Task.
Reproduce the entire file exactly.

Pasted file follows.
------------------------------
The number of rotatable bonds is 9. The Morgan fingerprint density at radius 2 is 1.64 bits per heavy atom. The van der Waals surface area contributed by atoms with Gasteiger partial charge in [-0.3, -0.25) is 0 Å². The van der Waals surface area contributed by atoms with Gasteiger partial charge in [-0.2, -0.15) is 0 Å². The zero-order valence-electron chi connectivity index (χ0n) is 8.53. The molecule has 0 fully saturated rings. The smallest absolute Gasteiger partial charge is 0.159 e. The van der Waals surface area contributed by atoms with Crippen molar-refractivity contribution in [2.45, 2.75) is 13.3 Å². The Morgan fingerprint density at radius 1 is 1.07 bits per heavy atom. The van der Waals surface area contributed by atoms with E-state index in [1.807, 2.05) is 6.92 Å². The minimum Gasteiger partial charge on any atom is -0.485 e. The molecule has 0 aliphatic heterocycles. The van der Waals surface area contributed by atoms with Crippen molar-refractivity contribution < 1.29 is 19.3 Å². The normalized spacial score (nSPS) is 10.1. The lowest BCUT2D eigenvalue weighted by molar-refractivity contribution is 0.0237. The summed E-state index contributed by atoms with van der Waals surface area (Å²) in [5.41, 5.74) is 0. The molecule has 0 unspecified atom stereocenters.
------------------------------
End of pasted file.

The number of rotatable bonds is 9. The Morgan fingerprint density at radius 2 is 1.64 bits per heavy atom. The van der Waals surface area contributed by atoms with Gasteiger partial charge in [-0.3, -0.25) is 0 Å². The van der Waals surface area contributed by atoms with Gasteiger partial charge in [-0.2, -0.15) is 0 Å². The zero-order valence-electron chi connectivity index (χ0n) is 8.53. The molecule has 0 fully saturated rings. The smallest absolute Gasteiger partial charge is 0.159 e. The van der Waals surface area contributed by atoms with Crippen molar-refractivity contribution in [2.45, 2.75) is 13.3 Å². The Morgan fingerprint density at radius 1 is 1.07 bits per heavy atom. The van der Waals surface area contributed by atoms with E-state index in [1.807, 2.05) is 6.92 Å². The minimum Gasteiger partial charge on any atom is -0.485 e. The molecule has 0 aliphatic heterocycles. The van der Waals surface area contributed by atoms with Crippen molar-refractivity contribution < 1.29 is 19.3 Å². The normalized spacial score (nSPS) is 10.1. The lowest BCUT2D eigenvalue weighted by molar-refractivity contribution is 0.0237. The summed E-state index contributed by atoms with van der Waals surface area (Å²) in [5.41, 5.74) is 0. The molecule has 0 unspecified atom stereocenters.